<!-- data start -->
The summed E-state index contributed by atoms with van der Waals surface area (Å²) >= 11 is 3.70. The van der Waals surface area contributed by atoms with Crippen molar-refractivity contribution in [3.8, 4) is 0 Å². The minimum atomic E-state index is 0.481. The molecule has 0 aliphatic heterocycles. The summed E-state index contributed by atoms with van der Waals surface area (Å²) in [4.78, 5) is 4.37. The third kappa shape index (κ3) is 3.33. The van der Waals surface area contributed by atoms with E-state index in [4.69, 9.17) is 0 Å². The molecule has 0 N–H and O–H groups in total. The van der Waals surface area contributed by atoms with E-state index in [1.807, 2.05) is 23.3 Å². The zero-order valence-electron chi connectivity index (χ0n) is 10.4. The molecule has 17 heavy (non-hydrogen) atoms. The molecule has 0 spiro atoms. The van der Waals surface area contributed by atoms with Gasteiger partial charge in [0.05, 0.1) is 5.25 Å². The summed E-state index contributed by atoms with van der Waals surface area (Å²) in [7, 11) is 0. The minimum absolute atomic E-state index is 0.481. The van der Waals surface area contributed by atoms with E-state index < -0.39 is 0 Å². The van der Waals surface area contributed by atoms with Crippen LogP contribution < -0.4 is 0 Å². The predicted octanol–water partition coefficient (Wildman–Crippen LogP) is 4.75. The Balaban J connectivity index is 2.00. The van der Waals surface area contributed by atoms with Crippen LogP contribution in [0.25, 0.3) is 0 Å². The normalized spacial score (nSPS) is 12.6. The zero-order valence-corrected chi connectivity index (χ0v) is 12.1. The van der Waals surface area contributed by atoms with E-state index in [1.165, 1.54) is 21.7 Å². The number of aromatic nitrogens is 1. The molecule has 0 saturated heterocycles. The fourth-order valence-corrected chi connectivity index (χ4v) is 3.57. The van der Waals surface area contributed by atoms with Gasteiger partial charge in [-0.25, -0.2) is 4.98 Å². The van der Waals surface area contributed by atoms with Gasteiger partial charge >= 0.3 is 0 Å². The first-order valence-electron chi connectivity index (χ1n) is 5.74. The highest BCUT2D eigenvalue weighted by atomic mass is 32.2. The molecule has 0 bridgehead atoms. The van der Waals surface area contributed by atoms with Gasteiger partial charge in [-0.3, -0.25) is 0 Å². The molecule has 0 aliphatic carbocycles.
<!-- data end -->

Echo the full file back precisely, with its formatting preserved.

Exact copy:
The summed E-state index contributed by atoms with van der Waals surface area (Å²) >= 11 is 3.70. The van der Waals surface area contributed by atoms with Crippen molar-refractivity contribution in [3.8, 4) is 0 Å². The minimum atomic E-state index is 0.481. The molecule has 0 aliphatic heterocycles. The summed E-state index contributed by atoms with van der Waals surface area (Å²) in [4.78, 5) is 4.37. The third kappa shape index (κ3) is 3.33. The van der Waals surface area contributed by atoms with E-state index in [4.69, 9.17) is 0 Å². The molecule has 0 N–H and O–H groups in total. The van der Waals surface area contributed by atoms with E-state index in [1.807, 2.05) is 23.3 Å². The zero-order valence-electron chi connectivity index (χ0n) is 10.4. The molecule has 17 heavy (non-hydrogen) atoms. The molecule has 0 spiro atoms. The van der Waals surface area contributed by atoms with Gasteiger partial charge in [0.05, 0.1) is 5.25 Å². The summed E-state index contributed by atoms with van der Waals surface area (Å²) in [7, 11) is 0. The minimum absolute atomic E-state index is 0.481. The van der Waals surface area contributed by atoms with E-state index < -0.39 is 0 Å². The van der Waals surface area contributed by atoms with Crippen LogP contribution < -0.4 is 0 Å². The predicted octanol–water partition coefficient (Wildman–Crippen LogP) is 4.75. The Balaban J connectivity index is 2.00. The van der Waals surface area contributed by atoms with Crippen LogP contribution in [0.25, 0.3) is 0 Å². The normalized spacial score (nSPS) is 12.6. The zero-order valence-corrected chi connectivity index (χ0v) is 12.1. The van der Waals surface area contributed by atoms with E-state index in [1.165, 1.54) is 21.7 Å². The number of aromatic nitrogens is 1. The molecule has 0 saturated heterocycles. The fourth-order valence-corrected chi connectivity index (χ4v) is 3.57. The van der Waals surface area contributed by atoms with Gasteiger partial charge in [-0.25, -0.2) is 4.98 Å². The van der Waals surface area contributed by atoms with Gasteiger partial charge >= 0.3 is 0 Å². The first-order valence-electron chi connectivity index (χ1n) is 5.74. The highest BCUT2D eigenvalue weighted by atomic mass is 32.2. The molecule has 0 bridgehead atoms. The van der Waals surface area contributed by atoms with Gasteiger partial charge in [-0.3, -0.25) is 0 Å². The molecule has 0 aliphatic carbocycles.